Humanity 6: India, January 2012

Because of this week’s WordPress Photo Challenge, HUMANITY, self has been re-visiting the pictures she took on her first (so far, her only) trip to India, January 2012.

She’s so glad the theme allows her to publish photos she’s never posted before, like the one of the roadside market on the road to Kasauli from New Delhi, and the one she took in a night bazaar, just outside the Red Fort in Old New Delhi.

Roadside Bus Stop En Route From New Delhi to . . . Baikunth, self thinks: January 2012

Roadside Bus Stop En Route From New Delhi to . . . Kasauli, self thinks: January 2012

Roadside Market, on the road from New Delhi to Kasauli: January, 2012

Roadside Market, on the road from New Delhi to Kasauli: January, 2012

Night Market, Old New Delhi: January 2012

Night Market, Old New Delhi: January 2012

Stay tuned, dear blog readers.  Stay tuned.

Venice Beach, Retro-Modern

Self’s room came with an orange slinky.

Seriously, how fabulous is that?

She’s taken about 20 pictures of the slinky already.

Self's Room in Venice Beach

Venice Beach: Orange Love

The neighborhood is fabulous: seedy, yet fabulous.

The neighborhood is fabulous: seedy, yet fabulous.

Self had the BEST waitress, the Best! Her name is Amber.

Self had the BEST waitress, the Best! Her name is Amber.

Everyone here smiles and is so friendly. Can self just stay in Venice Beach forever?

Stay tuned.

Humanity 5: The Shiva Temple at Bajnath (Himachal Pradesh, January 2012)

Self is really loving this week’s WordPress Photo Challenge:  HUMANITY.  She’s got so many photos that fit the theme.

In January 2012, self went to India. Specifically, the state of Himachal Pradesh in northern India. It was very cold. In the villages and temples, though, people smiled at her.

Pulling a bell = praying/ making a wish

Pulling a bell = praying/ making a wish

Waiting for alms just outside the entrance of the Shiva Temple

Waiting for alms just outside the entrance of the Shiva Temple at Bajnath

Stay tuned, dear blog readers.  Stay tuned.

Eugene Gloria: “My Bad Uncle” (From HOODLUM BIRDS)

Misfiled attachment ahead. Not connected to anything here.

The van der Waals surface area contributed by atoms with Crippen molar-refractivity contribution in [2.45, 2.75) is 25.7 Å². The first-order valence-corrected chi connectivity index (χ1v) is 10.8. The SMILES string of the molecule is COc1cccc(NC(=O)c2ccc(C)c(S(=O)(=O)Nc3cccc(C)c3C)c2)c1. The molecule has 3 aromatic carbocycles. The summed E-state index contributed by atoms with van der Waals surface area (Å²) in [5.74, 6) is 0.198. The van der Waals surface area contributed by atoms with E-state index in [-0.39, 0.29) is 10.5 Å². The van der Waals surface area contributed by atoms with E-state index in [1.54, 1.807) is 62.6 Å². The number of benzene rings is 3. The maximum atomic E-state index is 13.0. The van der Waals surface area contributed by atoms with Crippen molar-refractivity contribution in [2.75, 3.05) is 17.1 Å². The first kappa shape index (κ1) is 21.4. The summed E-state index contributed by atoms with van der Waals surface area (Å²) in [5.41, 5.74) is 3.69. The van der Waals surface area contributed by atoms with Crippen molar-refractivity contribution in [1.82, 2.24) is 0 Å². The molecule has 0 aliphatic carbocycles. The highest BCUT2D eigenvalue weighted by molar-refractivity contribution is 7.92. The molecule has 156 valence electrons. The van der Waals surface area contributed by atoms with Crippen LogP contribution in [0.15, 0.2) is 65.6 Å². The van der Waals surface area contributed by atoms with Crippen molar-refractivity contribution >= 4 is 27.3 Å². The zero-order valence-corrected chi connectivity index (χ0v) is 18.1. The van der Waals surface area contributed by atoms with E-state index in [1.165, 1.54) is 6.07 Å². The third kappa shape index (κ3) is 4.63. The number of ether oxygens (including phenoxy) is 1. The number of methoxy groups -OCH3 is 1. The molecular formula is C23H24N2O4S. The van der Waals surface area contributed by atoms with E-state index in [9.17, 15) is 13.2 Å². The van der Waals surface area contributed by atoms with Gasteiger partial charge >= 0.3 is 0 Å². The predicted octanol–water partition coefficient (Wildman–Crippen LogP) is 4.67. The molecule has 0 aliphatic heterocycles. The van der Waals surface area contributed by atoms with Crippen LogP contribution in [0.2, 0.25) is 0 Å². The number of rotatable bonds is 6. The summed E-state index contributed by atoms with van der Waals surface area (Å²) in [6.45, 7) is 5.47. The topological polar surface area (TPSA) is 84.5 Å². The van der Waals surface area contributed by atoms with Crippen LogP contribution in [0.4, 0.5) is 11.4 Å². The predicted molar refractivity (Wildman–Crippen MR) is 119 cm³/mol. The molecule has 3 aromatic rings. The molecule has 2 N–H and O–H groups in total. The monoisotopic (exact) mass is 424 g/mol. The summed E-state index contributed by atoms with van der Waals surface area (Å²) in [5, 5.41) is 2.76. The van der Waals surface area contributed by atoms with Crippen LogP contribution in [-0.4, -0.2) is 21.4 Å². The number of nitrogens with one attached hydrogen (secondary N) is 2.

Eugene Gloria’s poems are surprisingly long. Self doesn’t usually read such long poems — they can go on, the dense text, for three or four pages (For the same reason, she doesn’t enjoy reading long stories — A short story should be able to do its work in 20 pages or less, if possible. Just her two cents). But what the heck, she brought this book with her to Southern California, and she’s in Venice Beach, which is all sun and bikers and surfers and funky eateries.

Here’s part of a poem she really likes (because after reading it she thought: “I know this person. Or plenty like him.”).

It’s from Gloria’s collection Hoodlum Birds (Penguin Books, 2006). Self bought her copy from City Lights after a reading in November 2006.:

“My Bad Uncle”

I saw him that night, his hands braceleted
behind his back — our neighborhood lit
like a bad uncle on a pint of scotch.

We all knew his sunnier days,
the perennial garden of his heart,
the shiny coins he doled out on his visits –

How he’d sacrifice himself to woman whims:
his mother’s, sisters’, wife’s, and lovers’. His gold Ford
Falcon that shuttled us back and forth to airports,

he was always available whenever we’d call.
He was a prince of the two-dollar cigarette variety,
a happy man in love.

But goodness is mostly work and hardly pays a thing
to the soul when it has to eat alone.
His own goodness would tell him to drive

all day to his fake errands, or circle round
and around in the El with a hideaway bag.
taking swigs between stops.

So one day when we weren’t thinking,
or were thinking only of ourselves,
he parked outside a Denny’s with his pistol

stuffed in his fanny pack. It was just a last-minute thing,
a quick bite then back to our house to sleep.
Takes very little to rouse the animal crouched in the garden:

The smirk of the local girl at the menu stand,
or the two boys spilling their Cokes on his new adidas.
A loud metal voice he seldom hears wells up

Venice Beach Boardwalk, 17 September 2014

Venice Beach Boardwalk, 17 September 2014

Stay tuned, dear blog readers.  Stay tuned.

Humanity 4: Jeepney Interior, Siquijor, March 2012

Self loves the current WordPress Photo Challenge:  HUMANITY. As it turned out, almost everything she’s posted on this theme so far are photos she took in the Philippines.

Siquijor is an island off Dumaguete, in the province of Negros Oriental.

Its allure has always been powerfully mysterious, at least to self. It’s rather a large island, with several well-populated towns. But it seems a world apart. The people of Siquijor may be poor, but they don’t appear desperate. The island is clean, and tourists don’t seem to be coming in droves, thank God.

She’s visited the island a couple of times, the last time in 2012. It’s a short ferry ride from Dumaguete.

Jeepney Interior: Siquijor, March 2012

Jeepney Interior: Siquijor, March 2012